Drugs

Francis Storr

A decision by Ohio Governor John Kasich to change the way doctors can bill Medicaid for a painkiller addition treatment may make it easier to obtain in the long run.  The administration says the change could ultimately affect far more patients than a $1 million pilot program for ex-offenders vetoed by the governor last month.

Under the new change taking effect in October, pharmacies can bill Medicaid directly for Vivitrol and have the drug delivered to a doctor's office without an upfront payment.

New efforts to crack down on drug trafficking in Ohio include legislation targeting hidden compartments in vehicles and changes in how drivers can use the Highway Patrol hotline.

Authorities have raided a doctor's two offices and home in southwest Ohio, seizing boxes of records in an investigation of possible prescription drug abuse.

The Dayton Daily News reports that 69-year-old Dr. Han M. Yang says authorities are "off-base" in their allegations. He says he has surrendered his license to practice medicine in Ohio and will give up his practice. He also says he will seek an attorney.

The state says drug dealers around Ohio are developing new sources for prescription painkillers by buying them from senior citizens, sometimes as the patients leave pharmacies.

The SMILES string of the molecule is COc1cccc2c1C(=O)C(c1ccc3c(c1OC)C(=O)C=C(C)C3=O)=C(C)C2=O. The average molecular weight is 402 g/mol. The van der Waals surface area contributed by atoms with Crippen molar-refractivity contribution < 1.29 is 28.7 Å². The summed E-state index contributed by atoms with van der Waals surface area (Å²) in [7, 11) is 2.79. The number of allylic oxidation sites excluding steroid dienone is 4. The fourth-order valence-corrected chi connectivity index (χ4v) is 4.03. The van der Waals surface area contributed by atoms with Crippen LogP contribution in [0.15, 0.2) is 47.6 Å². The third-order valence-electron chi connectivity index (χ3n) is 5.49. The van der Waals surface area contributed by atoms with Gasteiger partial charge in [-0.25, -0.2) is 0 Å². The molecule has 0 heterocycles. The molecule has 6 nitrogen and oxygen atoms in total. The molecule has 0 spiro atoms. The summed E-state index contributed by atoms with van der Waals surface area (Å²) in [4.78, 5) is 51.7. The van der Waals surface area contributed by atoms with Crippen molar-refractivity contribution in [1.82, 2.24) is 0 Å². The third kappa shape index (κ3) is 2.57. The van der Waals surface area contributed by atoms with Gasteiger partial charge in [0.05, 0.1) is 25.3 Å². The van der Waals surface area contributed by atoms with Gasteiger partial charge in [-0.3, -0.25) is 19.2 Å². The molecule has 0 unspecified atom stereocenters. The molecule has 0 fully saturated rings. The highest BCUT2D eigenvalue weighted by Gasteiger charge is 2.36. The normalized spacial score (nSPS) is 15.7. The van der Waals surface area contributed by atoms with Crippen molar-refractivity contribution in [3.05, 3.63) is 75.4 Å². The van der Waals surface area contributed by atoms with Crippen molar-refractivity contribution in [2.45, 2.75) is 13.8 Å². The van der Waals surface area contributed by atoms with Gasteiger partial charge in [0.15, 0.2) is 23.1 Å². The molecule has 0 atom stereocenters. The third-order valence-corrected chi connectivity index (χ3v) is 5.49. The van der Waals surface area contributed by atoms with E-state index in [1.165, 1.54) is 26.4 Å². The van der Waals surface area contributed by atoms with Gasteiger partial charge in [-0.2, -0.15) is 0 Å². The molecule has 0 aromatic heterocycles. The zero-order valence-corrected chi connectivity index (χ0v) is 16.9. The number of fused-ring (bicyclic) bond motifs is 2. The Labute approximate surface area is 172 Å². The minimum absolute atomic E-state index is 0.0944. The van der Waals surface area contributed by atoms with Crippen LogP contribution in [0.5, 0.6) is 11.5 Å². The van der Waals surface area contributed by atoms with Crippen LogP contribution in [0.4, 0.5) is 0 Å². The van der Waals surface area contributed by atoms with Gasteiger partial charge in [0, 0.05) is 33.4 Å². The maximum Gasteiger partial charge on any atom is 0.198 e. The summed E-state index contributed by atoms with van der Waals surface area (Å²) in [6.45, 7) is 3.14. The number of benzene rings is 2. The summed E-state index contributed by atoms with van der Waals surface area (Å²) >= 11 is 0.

The report by the Ohio Substance Abuse Monitoring Network also blames the state's continuing rise of heroin use on addicts switching from prescription painkillers, which are more expensive and harder to obtain.

Orman Hall, director of the Ohio Department of Alcohol and Drug Addiction Services, says once people become addicted to painkillers it's almost inevitable they'll switch to heroin.

COLUMBUS, Ohio - A judge is scheduled to sentence the final two defendants today in a marijuana case that state investigators have called an example of cartel-sponsored drug production. All 11 men arrested last September after a sweep of a growing operation in Muskingum County have pleaded guilty.

warrantedarrest / Flick Creative Commons

COLUMBUS, Ohio (AP) - Federal prosecutors are wrapping up their case against 11 men charged with cultivating thousands of marijuana plants in what the state's former top cop called evidence of cartel-sponsored operations taking root in Ohio.

All 11 have pleaded guilty and seven have received sentences ranging from a year to 18 months in prison.  U.S. District Judge Thomas Rose was scheduled to sentence three more defendants Friday in Dayton, with a final sentencing Aug. 17.

Keith Allison / Flickr

HAMILTON, Ohio – Secret indictments passed down by the Butler County grand jury on Monday led to a joint drug roundup operation that has arrested a total of 44 people on felony charges.

Some arrests were made in Cincinnati, Dayton, and Fostoria, however most took place in Butler County. The roundup is the result of numerous undercover drug operations over the past year.

Mercy Manor sits on a tree-lined street on Dayton's historic west side. It looks like many homes around the city, but inside, lives are being changed.

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